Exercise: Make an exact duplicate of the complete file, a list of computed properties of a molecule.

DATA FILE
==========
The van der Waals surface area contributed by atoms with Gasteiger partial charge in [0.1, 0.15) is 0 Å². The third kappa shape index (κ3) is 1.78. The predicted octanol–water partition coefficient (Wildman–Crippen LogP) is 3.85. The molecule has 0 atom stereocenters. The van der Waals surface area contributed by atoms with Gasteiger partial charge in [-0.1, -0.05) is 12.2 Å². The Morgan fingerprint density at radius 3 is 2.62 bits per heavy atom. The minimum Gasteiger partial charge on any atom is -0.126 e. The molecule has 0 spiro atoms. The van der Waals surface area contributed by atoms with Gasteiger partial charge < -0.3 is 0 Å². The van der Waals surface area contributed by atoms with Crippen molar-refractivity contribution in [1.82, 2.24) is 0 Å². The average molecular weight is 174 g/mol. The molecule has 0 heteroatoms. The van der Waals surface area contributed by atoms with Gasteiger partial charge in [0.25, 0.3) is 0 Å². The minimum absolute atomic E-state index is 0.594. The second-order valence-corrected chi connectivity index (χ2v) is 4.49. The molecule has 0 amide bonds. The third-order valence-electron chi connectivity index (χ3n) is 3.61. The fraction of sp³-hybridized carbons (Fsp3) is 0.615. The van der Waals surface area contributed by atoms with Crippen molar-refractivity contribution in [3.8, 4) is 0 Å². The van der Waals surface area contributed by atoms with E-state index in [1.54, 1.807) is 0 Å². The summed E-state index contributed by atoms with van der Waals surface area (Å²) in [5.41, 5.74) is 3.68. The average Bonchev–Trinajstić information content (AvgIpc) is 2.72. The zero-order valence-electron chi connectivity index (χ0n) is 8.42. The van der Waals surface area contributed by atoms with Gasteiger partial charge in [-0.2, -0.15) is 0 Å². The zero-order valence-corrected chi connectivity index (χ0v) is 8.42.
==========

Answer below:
The van der Waals surface area contributed by atoms with Gasteiger partial charge in [0.1, 0.15) is 0 Å². The third kappa shape index (κ3) is 1.78. The predicted octanol–water partition coefficient (Wildman–Crippen LogP) is 3.85. The molecule has 0 atom stereocenters. The van der Waals surface area contributed by atoms with Gasteiger partial charge in [-0.1, -0.05) is 12.2 Å². The Morgan fingerprint density at radius 3 is 2.62 bits per heavy atom. The minimum Gasteiger partial charge on any atom is -0.126 e. The molecule has 0 spiro atoms. The van der Waals surface area contributed by atoms with Gasteiger partial charge < -0.3 is 0 Å². The van der Waals surface area contributed by atoms with Crippen molar-refractivity contribution in [1.82, 2.24) is 0 Å². The average molecular weight is 174 g/mol. The molecule has 0 heteroatoms. The van der Waals surface area contributed by atoms with Gasteiger partial charge in [0.25, 0.3) is 0 Å². The minimum absolute atomic E-state index is 0.594. The second-order valence-corrected chi connectivity index (χ2v) is 4.49. The molecule has 0 amide bonds. The third-order valence-electron chi connectivity index (χ3n) is 3.61. The fraction of sp³-hybridized carbons (Fsp3) is 0.615. The van der Waals surface area contributed by atoms with Crippen molar-refractivity contribution in [3.8, 4) is 0 Å². The van der Waals surface area contributed by atoms with E-state index in [1.54, 1.807) is 0 Å². The summed E-state index contributed by atoms with van der Waals surface area (Å²) in [5.41, 5.74) is 3.68. The average Bonchev–Trinajstić information content (AvgIpc) is 2.72. The zero-order valence-electron chi connectivity index (χ0n) is 8.42. The van der Waals surface area contributed by atoms with Gasteiger partial charge in [-0.2, -0.15) is 0 Å². The zero-order valence-corrected chi connectivity index (χ0v) is 8.42.